The dashboard’s layout is straight-forward; everything is where you expect it to be, including the touchscreen and the HVAC controls. The door handles are more unexpected: they’re buttons. It’s a neat touch that gives the Continental personality. Rest assured, Lincoln hid regular, mechanical handles in the door panels to allow the passengers to get out in the event of an electrical failure. You won’t spend your weekend getaway trapped inside the Continental if the battery goes flat.
The build quality is average; it didn’t strike us as particularly good or particularly bad. Cheaper materials appear in places the occupants wouldn’t normally look, like on the bottom part of the door panels, but we can say that about any car. All told, the Continental largely looks and feels like a proper luxury car.
Not basic but under-teched
The eight-inch touchscreen embedded in the center stack runs Ford’s familiar Sync 3 infotainment system. It’s a Lincoln-specific version of the software, but it’s a generation behind the infotainment technology offered by the Continental’s European and Japanese rivals in terms of design and resolution. At least it’s fairly easy to navigate. Icons arranged in a row on the bottom part of the screen give the front passengers quick access to features like phone, navigation, media, and settings, and most of the menus are shallow. Sync 3’s learning curve is gentle.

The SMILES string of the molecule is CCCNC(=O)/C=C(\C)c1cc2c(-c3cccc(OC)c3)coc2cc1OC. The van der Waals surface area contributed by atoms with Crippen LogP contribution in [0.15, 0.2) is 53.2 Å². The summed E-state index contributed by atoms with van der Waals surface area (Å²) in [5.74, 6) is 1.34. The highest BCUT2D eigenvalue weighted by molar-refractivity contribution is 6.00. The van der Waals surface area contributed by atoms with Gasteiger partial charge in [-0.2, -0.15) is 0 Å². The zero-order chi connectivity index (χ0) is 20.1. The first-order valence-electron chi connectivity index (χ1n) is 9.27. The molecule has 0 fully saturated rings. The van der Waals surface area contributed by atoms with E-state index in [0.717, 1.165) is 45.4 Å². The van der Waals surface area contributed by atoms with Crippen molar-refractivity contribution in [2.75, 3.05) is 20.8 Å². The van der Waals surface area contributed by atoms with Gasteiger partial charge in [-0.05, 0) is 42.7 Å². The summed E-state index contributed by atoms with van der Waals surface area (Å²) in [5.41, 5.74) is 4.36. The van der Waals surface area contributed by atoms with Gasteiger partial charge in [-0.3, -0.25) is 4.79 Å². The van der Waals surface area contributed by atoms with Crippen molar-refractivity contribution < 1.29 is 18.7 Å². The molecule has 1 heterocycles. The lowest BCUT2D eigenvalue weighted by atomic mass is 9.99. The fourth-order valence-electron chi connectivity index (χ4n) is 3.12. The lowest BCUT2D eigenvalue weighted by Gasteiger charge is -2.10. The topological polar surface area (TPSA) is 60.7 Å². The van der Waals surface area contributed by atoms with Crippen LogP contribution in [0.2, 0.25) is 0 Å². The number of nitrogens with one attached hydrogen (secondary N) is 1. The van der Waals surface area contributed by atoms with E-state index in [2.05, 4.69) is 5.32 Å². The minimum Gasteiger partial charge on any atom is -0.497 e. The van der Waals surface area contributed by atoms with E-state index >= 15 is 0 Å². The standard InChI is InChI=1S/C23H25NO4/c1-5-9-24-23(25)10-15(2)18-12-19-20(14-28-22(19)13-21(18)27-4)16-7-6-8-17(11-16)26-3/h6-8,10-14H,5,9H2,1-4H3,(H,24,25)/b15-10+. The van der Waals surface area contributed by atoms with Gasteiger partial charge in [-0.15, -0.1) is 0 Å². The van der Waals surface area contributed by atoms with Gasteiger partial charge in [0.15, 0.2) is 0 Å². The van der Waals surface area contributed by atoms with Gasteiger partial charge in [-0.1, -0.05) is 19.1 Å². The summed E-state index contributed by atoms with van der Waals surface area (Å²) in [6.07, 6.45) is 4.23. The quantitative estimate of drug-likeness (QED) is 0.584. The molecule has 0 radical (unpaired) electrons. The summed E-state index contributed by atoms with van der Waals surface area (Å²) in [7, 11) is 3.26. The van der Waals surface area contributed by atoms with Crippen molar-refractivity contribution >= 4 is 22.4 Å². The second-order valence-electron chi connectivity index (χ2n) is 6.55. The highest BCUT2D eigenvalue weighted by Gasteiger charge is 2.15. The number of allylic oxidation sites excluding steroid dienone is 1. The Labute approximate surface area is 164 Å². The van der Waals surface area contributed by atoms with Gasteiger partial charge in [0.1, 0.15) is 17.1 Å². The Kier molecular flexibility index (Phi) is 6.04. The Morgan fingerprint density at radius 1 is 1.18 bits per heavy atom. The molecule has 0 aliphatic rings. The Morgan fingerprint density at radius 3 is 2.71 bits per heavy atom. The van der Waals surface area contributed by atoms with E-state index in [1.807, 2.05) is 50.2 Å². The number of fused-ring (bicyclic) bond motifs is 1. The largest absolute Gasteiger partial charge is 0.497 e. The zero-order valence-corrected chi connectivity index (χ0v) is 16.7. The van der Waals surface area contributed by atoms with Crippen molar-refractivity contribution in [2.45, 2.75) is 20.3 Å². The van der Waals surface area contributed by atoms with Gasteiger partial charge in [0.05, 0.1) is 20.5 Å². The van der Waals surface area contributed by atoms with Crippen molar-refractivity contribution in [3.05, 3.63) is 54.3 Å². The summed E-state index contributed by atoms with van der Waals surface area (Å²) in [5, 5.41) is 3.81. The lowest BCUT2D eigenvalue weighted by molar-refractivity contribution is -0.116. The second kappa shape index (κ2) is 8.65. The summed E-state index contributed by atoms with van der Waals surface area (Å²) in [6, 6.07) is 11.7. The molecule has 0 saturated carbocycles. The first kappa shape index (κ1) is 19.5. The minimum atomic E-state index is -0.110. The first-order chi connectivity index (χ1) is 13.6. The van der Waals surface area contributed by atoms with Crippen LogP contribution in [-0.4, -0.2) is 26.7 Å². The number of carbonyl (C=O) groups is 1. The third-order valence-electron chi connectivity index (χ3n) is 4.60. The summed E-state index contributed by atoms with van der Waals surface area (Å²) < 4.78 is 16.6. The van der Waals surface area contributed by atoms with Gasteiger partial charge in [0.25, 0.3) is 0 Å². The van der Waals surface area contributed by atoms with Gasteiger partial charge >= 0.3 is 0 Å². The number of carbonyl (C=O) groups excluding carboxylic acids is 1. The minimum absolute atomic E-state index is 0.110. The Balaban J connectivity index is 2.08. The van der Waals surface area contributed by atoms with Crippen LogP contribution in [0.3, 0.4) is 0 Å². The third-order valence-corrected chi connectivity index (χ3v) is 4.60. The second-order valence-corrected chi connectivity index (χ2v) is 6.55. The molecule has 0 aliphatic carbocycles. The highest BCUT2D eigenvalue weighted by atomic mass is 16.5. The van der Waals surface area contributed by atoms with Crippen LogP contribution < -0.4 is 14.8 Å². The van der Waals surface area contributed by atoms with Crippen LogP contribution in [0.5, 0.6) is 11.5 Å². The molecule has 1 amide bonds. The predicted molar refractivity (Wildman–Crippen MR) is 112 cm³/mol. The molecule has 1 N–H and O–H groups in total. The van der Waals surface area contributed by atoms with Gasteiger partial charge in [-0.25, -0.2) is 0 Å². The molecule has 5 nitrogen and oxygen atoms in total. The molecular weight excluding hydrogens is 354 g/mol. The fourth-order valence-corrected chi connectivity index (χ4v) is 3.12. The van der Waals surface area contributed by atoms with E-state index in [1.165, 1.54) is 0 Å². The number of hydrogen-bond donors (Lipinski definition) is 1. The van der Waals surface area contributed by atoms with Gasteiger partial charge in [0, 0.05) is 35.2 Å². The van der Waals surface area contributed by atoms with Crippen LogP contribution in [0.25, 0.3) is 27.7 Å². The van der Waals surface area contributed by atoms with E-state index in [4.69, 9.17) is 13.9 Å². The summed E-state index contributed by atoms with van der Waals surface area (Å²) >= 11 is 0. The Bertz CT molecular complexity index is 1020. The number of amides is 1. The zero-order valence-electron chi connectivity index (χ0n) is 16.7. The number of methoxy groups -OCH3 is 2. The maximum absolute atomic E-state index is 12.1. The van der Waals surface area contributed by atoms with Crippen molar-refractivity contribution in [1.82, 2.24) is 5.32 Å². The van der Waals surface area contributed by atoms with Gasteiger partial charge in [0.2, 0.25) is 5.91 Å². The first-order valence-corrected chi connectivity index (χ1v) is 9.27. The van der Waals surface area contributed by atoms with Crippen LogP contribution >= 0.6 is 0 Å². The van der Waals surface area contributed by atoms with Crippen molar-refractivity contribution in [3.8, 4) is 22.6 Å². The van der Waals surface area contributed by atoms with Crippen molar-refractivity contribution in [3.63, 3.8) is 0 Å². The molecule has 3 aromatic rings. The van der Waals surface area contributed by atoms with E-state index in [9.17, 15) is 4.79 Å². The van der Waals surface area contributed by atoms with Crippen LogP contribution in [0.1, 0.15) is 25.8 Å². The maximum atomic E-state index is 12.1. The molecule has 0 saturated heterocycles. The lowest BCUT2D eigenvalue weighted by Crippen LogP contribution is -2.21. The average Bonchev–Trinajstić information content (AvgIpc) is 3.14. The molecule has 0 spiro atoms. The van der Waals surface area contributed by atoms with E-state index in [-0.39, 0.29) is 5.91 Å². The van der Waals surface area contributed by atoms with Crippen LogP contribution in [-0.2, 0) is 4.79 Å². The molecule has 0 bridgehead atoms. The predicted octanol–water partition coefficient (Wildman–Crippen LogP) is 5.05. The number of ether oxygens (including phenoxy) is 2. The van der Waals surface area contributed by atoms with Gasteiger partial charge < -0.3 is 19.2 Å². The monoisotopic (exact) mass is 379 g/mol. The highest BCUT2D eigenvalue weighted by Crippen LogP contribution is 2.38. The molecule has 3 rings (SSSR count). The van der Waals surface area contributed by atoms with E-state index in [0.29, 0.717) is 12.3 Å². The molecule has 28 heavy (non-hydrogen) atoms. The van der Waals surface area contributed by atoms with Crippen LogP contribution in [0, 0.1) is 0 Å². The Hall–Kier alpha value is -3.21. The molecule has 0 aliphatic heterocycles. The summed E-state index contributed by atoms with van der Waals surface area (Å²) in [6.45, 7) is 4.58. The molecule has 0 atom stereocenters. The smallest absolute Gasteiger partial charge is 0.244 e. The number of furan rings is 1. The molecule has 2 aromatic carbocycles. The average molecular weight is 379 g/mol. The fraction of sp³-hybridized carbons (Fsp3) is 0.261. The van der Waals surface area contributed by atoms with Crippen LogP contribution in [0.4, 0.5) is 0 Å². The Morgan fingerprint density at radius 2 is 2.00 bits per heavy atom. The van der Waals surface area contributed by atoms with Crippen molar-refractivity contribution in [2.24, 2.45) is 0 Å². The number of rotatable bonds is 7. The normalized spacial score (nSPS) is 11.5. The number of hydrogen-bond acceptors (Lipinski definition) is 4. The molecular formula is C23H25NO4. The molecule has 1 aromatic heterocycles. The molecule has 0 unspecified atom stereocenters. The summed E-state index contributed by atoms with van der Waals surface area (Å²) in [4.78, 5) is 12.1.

Annoyingly, Sync 3 is one of the infotainment systems that doesn’t allow the driver to type an address into the navigation system while the car is moving. We understand the thinking behind this decision; the driver should keep eyes on the road and hands on the wheel at all times. This is well and good in theory, but in application a driver locked out of the navigation menu will simply reach for a smartphone, which is arguably even more of a distraction. Besides, what if the passenger wants to type in an address?
Electronic driving aids like blind spot detection and adaptive cruise control work as advertised. The head-up display deserves a special mention because it presents information in a very clear and concise manner, and it’s easy to read regardless of light or weather conditions. We particularly appreciated having speed limit information directly in our line of sight.
Clear and concise also describes the digital instrument cluster. Designers crafted a speedometer with a few simple lines and placed it front and center. It’s a layout we would expect to find in a Swedish car that flaunts Scandinavian design, not in a Lincoln. And, finally, the last part of the interior that’s clear is the optional, 19-speaker Revel sound system fitted to our test car. We turned up the volume, and it sounded like every member of Flogging Molly was sitting on the back seat playing a private set for us.
In a sea of serenity
Lincoln offers the Continental with three different engines. The entry-level unit is a 3.7-liter V6 rated at 305 horsepower and 280 pound-feet of torque. Next up is a twin-turbocharged, 2.7-liter V6 that produces 335 hp and 380 lb-ft. of torque. Finally, the range-topping unit – which our test car came with – is a twin-turbocharged, 3.0-liter V6 tuned to deliver 400 hp at 5,750 rpm and 400 lb-ft. of torque at 2,750 rpm.
The 3.0-liter sends its power to the four wheels through a six-speed automatic transmission that the driver shifts into gear using buttons located… well, not exactly where you would expect to find them. They’re not on the center console, and they’re not on the steering column. Keep looking.